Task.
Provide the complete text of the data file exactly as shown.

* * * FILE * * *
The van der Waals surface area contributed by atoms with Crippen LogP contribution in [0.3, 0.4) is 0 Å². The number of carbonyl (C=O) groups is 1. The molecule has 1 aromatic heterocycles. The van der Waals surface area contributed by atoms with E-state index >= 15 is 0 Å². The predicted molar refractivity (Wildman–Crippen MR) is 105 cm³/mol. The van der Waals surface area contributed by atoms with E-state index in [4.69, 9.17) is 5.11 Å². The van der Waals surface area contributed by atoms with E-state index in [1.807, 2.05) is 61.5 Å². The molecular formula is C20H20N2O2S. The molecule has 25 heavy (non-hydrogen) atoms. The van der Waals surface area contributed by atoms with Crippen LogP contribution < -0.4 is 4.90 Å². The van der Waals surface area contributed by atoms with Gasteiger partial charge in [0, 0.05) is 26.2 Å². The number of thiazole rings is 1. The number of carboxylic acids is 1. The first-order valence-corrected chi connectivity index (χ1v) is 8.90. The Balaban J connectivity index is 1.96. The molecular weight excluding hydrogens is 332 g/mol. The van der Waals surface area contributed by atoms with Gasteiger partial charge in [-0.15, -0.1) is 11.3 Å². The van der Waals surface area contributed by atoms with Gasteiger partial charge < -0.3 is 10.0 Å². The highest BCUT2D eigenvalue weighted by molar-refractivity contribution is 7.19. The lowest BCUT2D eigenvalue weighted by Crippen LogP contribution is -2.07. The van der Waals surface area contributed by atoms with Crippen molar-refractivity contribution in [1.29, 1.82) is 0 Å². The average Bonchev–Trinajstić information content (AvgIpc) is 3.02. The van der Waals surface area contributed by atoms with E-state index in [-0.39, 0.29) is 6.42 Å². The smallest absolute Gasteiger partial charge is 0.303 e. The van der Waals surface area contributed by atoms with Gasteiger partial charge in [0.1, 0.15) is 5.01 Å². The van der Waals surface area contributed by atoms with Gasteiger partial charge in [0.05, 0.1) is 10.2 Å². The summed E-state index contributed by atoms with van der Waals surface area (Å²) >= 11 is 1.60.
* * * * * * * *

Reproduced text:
The van der Waals surface area contributed by atoms with Crippen LogP contribution in [0.3, 0.4) is 0 Å². The number of carbonyl (C=O) groups is 1. The molecule has 1 aromatic heterocycles. The van der Waals surface area contributed by atoms with E-state index >= 15 is 0 Å². The predicted molar refractivity (Wildman–Crippen MR) is 105 cm³/mol. The van der Waals surface area contributed by atoms with E-state index in [4.69, 9.17) is 5.11 Å². The van der Waals surface area contributed by atoms with E-state index in [1.807, 2.05) is 61.5 Å². The molecular formula is C20H20N2O2S. The molecule has 25 heavy (non-hydrogen) atoms. The van der Waals surface area contributed by atoms with Crippen LogP contribution < -0.4 is 4.90 Å². The van der Waals surface area contributed by atoms with Gasteiger partial charge in [0, 0.05) is 26.2 Å². The number of thiazole rings is 1. The number of carboxylic acids is 1. The first-order valence-corrected chi connectivity index (χ1v) is 8.90. The Balaban J connectivity index is 1.96. The molecular weight excluding hydrogens is 332 g/mol. The van der Waals surface area contributed by atoms with Gasteiger partial charge in [-0.15, -0.1) is 11.3 Å². The van der Waals surface area contributed by atoms with Gasteiger partial charge < -0.3 is 10.0 Å². The highest BCUT2D eigenvalue weighted by molar-refractivity contribution is 7.19. The lowest BCUT2D eigenvalue weighted by Crippen LogP contribution is -2.07. The van der Waals surface area contributed by atoms with Crippen molar-refractivity contribution in [1.29, 1.82) is 0 Å². The average Bonchev–Trinajstić information content (AvgIpc) is 3.02. The van der Waals surface area contributed by atoms with E-state index in [-0.39, 0.29) is 6.42 Å². The smallest absolute Gasteiger partial charge is 0.303 e. The van der Waals surface area contributed by atoms with Gasteiger partial charge in [0.1, 0.15) is 5.01 Å². The van der Waals surface area contributed by atoms with Gasteiger partial charge in [0.05, 0.1) is 10.2 Å². The summed E-state index contributed by atoms with van der Waals surface area (Å²) >= 11 is 1.60.